For the 5-year, the Fed H.15 data looks is as shown below.
The black line is the annualised CPI inflation over a 5-year horizon that was realised after a given calendar date; by necessity, it ends in December 2016. The red line is the 5-year breakeven inflation from the Fed H.15, which starts in 2003. If the red line on a date is below the black line, it meant that breakeven inflation rate was too low, and so TIPS outperformed conventional Treasuries.
Until mid-2004, the breakeven inflation rate was way too low. In the early years of the TIPS market (as well as the Canadian linker market), breakeven inflation rates were stupidly low. Basically, whenever portfolio managers looked at those breakevens in later years, they winced. (One of my few early institutional research pieces that caught attention was one noting the mispricing.)
For the mid-2000s and mis-2010s, the breakeven was “slightly” too high. This could either be chalked up to an inflation risk premium, or the market was surprised by inflation being persistently below where the Fed wanted it (which was a consensus view).
The breakevens were fairly horrible around the Financial Crisis. Going into the crisis, there was an oil price spike that had a large effect on headline inflation. Once the crisis hit, breakevens were well below any reasonable estimate of future inflation. The reason is straightforward: being long breakevens was a consensus balance sheet intensive trade, and those longs were mercilessly liquidated when financing dried up. For anyone with liquidity, it was easy to find bargains elsewhere, and so there was no move to “bail out” the trapped longs.
At the end of the forecast horizon, 5-year forecasts were blindsided by the pandemic inflation surge.
What Can We Say?
I would argue that there are only a couple of conclusions we can draw from this data set — and frankly, both are obvious.
The breakeven inflation is driven by market participants, and at best, they are forecasters, not clairvoyants. They were unable to forecast the oil price spike in 2008, nor the pandemic inflation. Unless one fell for the “wisdom of crowds” nonsense, that is hardly a surprise. The real question is whether breakevens are better than other forecasts.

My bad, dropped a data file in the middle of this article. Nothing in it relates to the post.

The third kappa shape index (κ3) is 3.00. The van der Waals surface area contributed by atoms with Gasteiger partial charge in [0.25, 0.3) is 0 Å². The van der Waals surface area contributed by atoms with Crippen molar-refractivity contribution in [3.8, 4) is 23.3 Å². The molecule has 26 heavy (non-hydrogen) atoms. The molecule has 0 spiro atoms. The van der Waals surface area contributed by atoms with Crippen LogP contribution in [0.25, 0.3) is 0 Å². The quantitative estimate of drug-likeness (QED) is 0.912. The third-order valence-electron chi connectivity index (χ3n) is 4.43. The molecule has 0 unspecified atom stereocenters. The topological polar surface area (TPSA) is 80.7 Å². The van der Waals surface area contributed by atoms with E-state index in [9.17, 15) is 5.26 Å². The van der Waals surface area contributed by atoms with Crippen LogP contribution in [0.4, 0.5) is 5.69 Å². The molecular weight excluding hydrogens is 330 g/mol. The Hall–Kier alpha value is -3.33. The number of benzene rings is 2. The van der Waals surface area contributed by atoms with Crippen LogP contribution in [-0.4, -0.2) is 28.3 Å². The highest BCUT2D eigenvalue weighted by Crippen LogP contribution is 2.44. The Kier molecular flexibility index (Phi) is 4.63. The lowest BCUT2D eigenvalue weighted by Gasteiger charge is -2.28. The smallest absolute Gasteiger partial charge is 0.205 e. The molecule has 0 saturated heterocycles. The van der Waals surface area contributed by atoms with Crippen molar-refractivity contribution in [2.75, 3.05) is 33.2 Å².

Market conditions can “blow up” the breakevens versus forecasts. One could be an academic and drone on about risk premia, but we should not forget that even the Treasury market can be affected by financing concerns. The question that matters is how much this shows up in “normal” times?
The other concern is the lack of data. We do not have enough independent data points to get too fancy. The principle is very simple: an “unexpected” inflation spike in 2021 will blow up 5-year forecasts in 2020, 2019, …, 2016. No matter how many trading days are in those years, the realised inflation we are comparing to are being blown up by the same “event.” Although I have seen academic econometricians come up with theories that suggest that they can work around this problem, there is no information free lunch. You really need a lot of non-overlapping data intervals to have any confidence. The problem that you then run into is that structural changes will probably hit the market before you get through a couple of those intervals.
In summary, any analysis of this sort needs to be taken with a large heaping pile of salt. You need to look at plots of time series, and then line up behaviour with what you know about market history.